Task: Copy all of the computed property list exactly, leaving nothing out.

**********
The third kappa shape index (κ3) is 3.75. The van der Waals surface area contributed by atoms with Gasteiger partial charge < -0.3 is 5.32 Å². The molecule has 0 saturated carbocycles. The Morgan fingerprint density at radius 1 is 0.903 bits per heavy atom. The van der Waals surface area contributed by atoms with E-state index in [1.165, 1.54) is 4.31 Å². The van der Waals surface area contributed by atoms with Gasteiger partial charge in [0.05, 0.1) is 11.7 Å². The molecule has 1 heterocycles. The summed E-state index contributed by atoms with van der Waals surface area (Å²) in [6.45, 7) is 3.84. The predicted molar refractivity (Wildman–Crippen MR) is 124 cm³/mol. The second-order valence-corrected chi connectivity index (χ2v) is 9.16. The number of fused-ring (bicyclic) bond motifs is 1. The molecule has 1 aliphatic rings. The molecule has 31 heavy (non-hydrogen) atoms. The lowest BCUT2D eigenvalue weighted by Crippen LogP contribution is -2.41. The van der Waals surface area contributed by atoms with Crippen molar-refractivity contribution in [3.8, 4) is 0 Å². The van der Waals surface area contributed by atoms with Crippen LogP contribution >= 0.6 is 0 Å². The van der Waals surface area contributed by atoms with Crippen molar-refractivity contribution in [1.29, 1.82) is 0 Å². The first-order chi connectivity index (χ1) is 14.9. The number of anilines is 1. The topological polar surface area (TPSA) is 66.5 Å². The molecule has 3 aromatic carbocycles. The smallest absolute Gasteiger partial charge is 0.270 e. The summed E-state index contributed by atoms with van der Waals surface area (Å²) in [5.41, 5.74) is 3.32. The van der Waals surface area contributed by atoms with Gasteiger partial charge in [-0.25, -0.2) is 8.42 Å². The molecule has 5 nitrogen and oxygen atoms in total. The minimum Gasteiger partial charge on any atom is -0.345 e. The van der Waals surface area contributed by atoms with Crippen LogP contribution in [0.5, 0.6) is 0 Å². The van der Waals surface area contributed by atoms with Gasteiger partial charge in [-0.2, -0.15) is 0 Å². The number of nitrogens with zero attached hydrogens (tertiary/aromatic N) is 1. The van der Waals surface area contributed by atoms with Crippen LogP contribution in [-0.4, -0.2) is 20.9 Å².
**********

The third kappa shape index (κ3) is 3.75. The van der Waals surface area contributed by atoms with Gasteiger partial charge < -0.3 is 5.32 Å². The molecule has 0 saturated carbocycles. The Morgan fingerprint density at radius 1 is 0.903 bits per heavy atom. The van der Waals surface area contributed by atoms with E-state index in [1.165, 1.54) is 4.31 Å². The van der Waals surface area contributed by atoms with Gasteiger partial charge in [0.05, 0.1) is 11.7 Å². The molecule has 1 heterocycles. The summed E-state index contributed by atoms with van der Waals surface area (Å²) in [6.45, 7) is 3.84. The predicted molar refractivity (Wildman–Crippen MR) is 124 cm³/mol. The second-order valence-corrected chi connectivity index (χ2v) is 9.16. The number of fused-ring (bicyclic) bond motifs is 1. The molecule has 1 aliphatic rings. The molecule has 31 heavy (non-hydrogen) atoms. The lowest BCUT2D eigenvalue weighted by Crippen LogP contribution is -2.41. The van der Waals surface area contributed by atoms with Crippen molar-refractivity contribution in [3.8, 4) is 0 Å². The van der Waals surface area contributed by atoms with Crippen LogP contribution >= 0.6 is 0 Å². The van der Waals surface area contributed by atoms with Crippen molar-refractivity contribution in [1.29, 1.82) is 0 Å². The first-order chi connectivity index (χ1) is 14.9. The number of anilines is 1. The topological polar surface area (TPSA) is 66.5 Å². The molecule has 3 aromatic carbocycles. The smallest absolute Gasteiger partial charge is 0.270 e. The summed E-state index contributed by atoms with van der Waals surface area (Å²) in [5.41, 5.74) is 3.32. The van der Waals surface area contributed by atoms with Gasteiger partial charge in [-0.25, -0.2) is 8.42 Å². The molecule has 5 nitrogen and oxygen atoms in total. The minimum Gasteiger partial charge on any atom is -0.345 e. The van der Waals surface area contributed by atoms with Crippen LogP contribution in [0.5, 0.6) is 0 Å². The van der Waals surface area contributed by atoms with Gasteiger partial charge in [-0.2, -0.15) is 0 Å². The number of nitrogens with zero attached hydrogens (tertiary/aromatic N) is 1. The van der Waals surface area contributed by atoms with Crippen LogP contribution in [-0.4, -0.2) is 20.9 Å².